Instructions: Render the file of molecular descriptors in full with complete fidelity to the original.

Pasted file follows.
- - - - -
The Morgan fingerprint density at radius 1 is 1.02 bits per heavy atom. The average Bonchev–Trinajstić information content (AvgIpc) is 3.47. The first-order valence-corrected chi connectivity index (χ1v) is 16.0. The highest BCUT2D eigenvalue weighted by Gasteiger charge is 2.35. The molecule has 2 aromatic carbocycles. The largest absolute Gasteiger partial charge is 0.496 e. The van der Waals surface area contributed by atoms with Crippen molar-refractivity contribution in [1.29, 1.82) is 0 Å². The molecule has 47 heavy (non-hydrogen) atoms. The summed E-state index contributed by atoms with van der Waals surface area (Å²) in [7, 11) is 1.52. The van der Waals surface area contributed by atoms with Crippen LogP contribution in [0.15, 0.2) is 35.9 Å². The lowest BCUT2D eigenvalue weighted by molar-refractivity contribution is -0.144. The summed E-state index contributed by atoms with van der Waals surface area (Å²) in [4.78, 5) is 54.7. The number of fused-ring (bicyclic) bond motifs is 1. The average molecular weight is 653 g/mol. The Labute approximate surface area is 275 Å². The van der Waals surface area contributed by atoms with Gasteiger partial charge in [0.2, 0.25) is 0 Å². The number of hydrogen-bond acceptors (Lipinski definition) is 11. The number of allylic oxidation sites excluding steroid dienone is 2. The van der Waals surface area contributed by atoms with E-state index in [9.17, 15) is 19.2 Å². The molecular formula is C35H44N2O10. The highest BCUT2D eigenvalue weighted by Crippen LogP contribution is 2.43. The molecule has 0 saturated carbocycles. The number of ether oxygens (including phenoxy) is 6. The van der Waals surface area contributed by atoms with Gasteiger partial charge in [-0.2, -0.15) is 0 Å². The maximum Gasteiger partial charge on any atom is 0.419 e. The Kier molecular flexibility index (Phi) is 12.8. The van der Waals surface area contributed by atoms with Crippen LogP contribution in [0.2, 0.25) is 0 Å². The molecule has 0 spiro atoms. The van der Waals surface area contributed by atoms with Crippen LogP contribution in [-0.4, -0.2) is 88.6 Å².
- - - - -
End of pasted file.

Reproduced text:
The Morgan fingerprint density at radius 1 is 1.02 bits per heavy atom. The average Bonchev–Trinajstić information content (AvgIpc) is 3.47. The first-order valence-corrected chi connectivity index (χ1v) is 16.0. The highest BCUT2D eigenvalue weighted by Gasteiger charge is 2.35. The molecule has 2 aromatic carbocycles. The largest absolute Gasteiger partial charge is 0.496 e. The van der Waals surface area contributed by atoms with Crippen molar-refractivity contribution in [1.29, 1.82) is 0 Å². The molecule has 47 heavy (non-hydrogen) atoms. The summed E-state index contributed by atoms with van der Waals surface area (Å²) in [7, 11) is 1.52. The van der Waals surface area contributed by atoms with Crippen LogP contribution in [0.15, 0.2) is 35.9 Å². The lowest BCUT2D eigenvalue weighted by molar-refractivity contribution is -0.144. The summed E-state index contributed by atoms with van der Waals surface area (Å²) in [4.78, 5) is 54.7. The number of fused-ring (bicyclic) bond motifs is 1. The average molecular weight is 653 g/mol. The Labute approximate surface area is 275 Å². The van der Waals surface area contributed by atoms with Gasteiger partial charge in [0.2, 0.25) is 0 Å². The number of hydrogen-bond acceptors (Lipinski definition) is 11. The number of allylic oxidation sites excluding steroid dienone is 2. The van der Waals surface area contributed by atoms with E-state index in [9.17, 15) is 19.2 Å². The molecular formula is C35H44N2O10. The highest BCUT2D eigenvalue weighted by Crippen LogP contribution is 2.43. The molecule has 0 saturated carbocycles. The number of ether oxygens (including phenoxy) is 6. The van der Waals surface area contributed by atoms with Gasteiger partial charge in [-0.2, -0.15) is 0 Å². The maximum Gasteiger partial charge on any atom is 0.419 e. The Kier molecular flexibility index (Phi) is 12.8. The van der Waals surface area contributed by atoms with Crippen LogP contribution in [0.2, 0.25) is 0 Å². The molecule has 0 spiro atoms. The van der Waals surface area contributed by atoms with Crippen LogP contribution in [-0.4, -0.2) is 88.6 Å².